Nature published a paper recently, New species from Ethiopia further expands Middle Pliocene hominin diversity, which seems to complicate the deep history of the hominin lineage. More precisely, it gets curiouser and curiouser, as the number of human(ish) groups proliferates. Honestly I don’t know well this will hold up, a lot of science seems to fade out. Remember the article in Science, A New Kind of Ancestor: Ardipithecus Unveiled? I’m not totally clear on whether the controversy about this find has resolved. At least we’re at the stage where most people seem to accept that Homo floresiensis was a true hominin lineage, rather than a pathology. (by the way, Carl Zimmer has a good write up on the most recent addition to the human family tree)
Genes are something that is more concrete to me. Nature Reviews Genetics has two pieces of interest in this domain. First, Evidence for archaic adaptive introgression in humans. A close reader of this weblog will find little of surprise; the authors do an excellent job of reducing down the key results of the past five years or so that have issued from the discovery that the ancient whole genome of the Neandertal bears all the hallmarks of having been carried over into some lineages of modern humans. In particular, the authors focus on adaptive alleles and regions through a statistical genomic lens. Second, Svante Paabo has a comment in the same edition, The diverse origins of the human gene pool (ungated), which leans heavily on the previous piece.
Paabo to me seems to finally put to bed some old conflicts which have been roiling the field of paleoanthropogy for decades. I think we’re going to finally see the abating of the rhetorical war between those who promote “Out of Africa” vs. “Multi-regionalism.” The fact is in some ways both viewpoints are worth taking into account. As Paabo, and others, have noted, the former model turns out to likely be correct about the provenance of most recent human ancestry. It is mostly derived from an African or near-to-African (e.g., in the Middle East) population on the time scale of ~100,000 years. But, the latter model’s emphasis on regional evolution and adaptation and gene flow across a meta-population system is also a critical insight in understanding the dynamics of how modern humans came to be.
I do like the fact that Paabo also seems to moving past the idea that genomics will yield the one allele or set of alleles that define what made modern humans so biologically special. I don’t have an opposition to biology as being determinative in our cultural flexibility. But, if anything has been clear in what genomics is telling us about recent human evolutionary history, it’s that it is rather more complicated than we might have imagined. I doubt the uniqueness of the surviving lineage of hominins is going to be any more, or less, subtle in the difficulties of resolution.
I do have one bone to pick with Paabo. He states that:
Adaptation through the acquisition of new mutations is generally a slow process: it is rare for favourable alleles to appear, and these are often lost by chance when they first occur in a single individual or in very few individuals. By contrast, if favourable alleles have emerged in one group, they can spread to other groups relatively rapidly by gene flow. This process, called ‘adaptive introgression’, is well documented in bacteria and plants, and described in some cases in animals but it has not previously been considered an important factor in human adaptation.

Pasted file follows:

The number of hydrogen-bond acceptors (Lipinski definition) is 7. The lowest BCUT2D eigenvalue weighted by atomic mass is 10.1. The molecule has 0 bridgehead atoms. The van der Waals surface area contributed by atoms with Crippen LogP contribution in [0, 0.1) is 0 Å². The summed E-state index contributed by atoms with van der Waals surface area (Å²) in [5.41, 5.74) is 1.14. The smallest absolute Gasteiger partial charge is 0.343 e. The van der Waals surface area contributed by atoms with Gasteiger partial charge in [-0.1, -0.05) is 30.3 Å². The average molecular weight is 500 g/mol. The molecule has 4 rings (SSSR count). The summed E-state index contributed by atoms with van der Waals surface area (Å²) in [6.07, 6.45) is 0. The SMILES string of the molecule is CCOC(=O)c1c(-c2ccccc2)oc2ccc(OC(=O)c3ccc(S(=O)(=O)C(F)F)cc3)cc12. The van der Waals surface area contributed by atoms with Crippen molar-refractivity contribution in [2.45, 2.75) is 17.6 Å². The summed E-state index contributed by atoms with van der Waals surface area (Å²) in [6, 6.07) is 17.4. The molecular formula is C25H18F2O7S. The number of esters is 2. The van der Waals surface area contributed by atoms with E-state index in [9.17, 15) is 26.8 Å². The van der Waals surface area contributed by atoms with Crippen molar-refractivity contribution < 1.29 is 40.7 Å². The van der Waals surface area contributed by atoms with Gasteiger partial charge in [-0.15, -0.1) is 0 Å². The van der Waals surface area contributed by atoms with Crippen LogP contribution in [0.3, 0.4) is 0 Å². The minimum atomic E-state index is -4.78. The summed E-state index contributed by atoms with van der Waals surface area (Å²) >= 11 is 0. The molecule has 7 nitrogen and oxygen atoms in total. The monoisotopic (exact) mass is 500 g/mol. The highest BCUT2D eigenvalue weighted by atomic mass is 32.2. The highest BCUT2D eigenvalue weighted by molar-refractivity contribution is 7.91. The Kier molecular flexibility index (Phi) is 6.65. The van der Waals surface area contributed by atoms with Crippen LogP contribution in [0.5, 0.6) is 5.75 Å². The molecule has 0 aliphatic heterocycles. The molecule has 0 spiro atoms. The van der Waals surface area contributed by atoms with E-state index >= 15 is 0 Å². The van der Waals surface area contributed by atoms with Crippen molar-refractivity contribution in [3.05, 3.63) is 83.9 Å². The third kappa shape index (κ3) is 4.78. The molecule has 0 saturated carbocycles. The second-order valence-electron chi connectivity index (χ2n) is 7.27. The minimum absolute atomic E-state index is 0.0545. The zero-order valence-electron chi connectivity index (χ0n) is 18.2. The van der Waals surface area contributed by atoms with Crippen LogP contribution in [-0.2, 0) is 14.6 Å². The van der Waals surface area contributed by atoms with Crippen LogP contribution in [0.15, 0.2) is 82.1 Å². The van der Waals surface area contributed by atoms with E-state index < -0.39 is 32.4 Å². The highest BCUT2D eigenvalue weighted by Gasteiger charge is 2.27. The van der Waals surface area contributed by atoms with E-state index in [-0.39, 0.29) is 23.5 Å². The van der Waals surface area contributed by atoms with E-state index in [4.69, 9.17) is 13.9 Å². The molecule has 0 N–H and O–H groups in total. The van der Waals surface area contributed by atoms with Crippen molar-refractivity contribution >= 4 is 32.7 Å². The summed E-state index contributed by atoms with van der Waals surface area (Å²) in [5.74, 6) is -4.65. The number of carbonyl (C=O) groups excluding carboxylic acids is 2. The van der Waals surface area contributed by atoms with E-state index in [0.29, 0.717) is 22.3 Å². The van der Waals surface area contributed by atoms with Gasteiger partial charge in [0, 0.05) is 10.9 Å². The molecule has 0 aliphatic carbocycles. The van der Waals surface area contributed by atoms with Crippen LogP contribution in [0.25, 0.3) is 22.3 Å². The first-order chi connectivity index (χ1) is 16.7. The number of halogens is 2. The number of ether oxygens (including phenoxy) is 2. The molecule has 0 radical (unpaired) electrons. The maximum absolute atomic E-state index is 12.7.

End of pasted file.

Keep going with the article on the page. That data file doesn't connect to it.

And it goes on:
The idea of “adaptive introgession” has been something I’ve been thinking about, and talking about, in relation to human evolution since 2006 (Google it). That’s because of the focus that Greg Cochran, Henry Harpending, and John Hawks, put on the topic (all these years later I am also professionally interested in this topic, but that’s for a later post!). Now, it is true that Svante Paabo does not seem to have thought of the issue in much detail. His book Neanderthal Man has no references to “adaptive introgression” according to Google Books. In contrast, 10,000 Year Explosion has 9 mentions of the term.
I will note that the authors of the review paper that Paabo leans on heavily for his comment don’t make this omission where credit is due. They cite both Greg Cochran and John Hawks, with a special laudatory note.
Finally, I want to suggest that to a great extent, Multi-regionalists excepted, the previous consensus in human evolutionary studies tended to overestimate the extinction rate of “archaic” lineages. But, it also underestimated the extinction rate of modern lineages. That is, archaic lineages rooted outside of Africa before ~100,000 years ago may play more of a role in the evolution of our modern lineage than we may have guessed when it comes to both genotype and phenotype. Paabo quotes the standard figures of a few percent for Neandertal ancestry, and ~5 percent of Denisovan among Oceanians. From all I have heard and know this seems about right, but I do wonder if this is actually just a floor. Without ancient genomes I suspect we’d still be debating the possibility of archaic admixture from inferences which only statistical genomicists would have a good grasp of. In 2006 Jeff Wall and Michael Hammer stated that “Neanderthals and an as yet unidentified archaic African population contributed to at least 5% of the modern European and West African gene pools.” They were basically dead right. Second, the ancient DNA is also yielding the conclusion that many local populations which flourished during the Pleistocene outside of Africa seem not have to left much genetic legacy today in the same regions. We’ll get more clarity on the topology of the human phylogeny in the near future, but it strikes me that it’ll exhibit features which are somewhat at variance with what we’d have expected 10 years ago.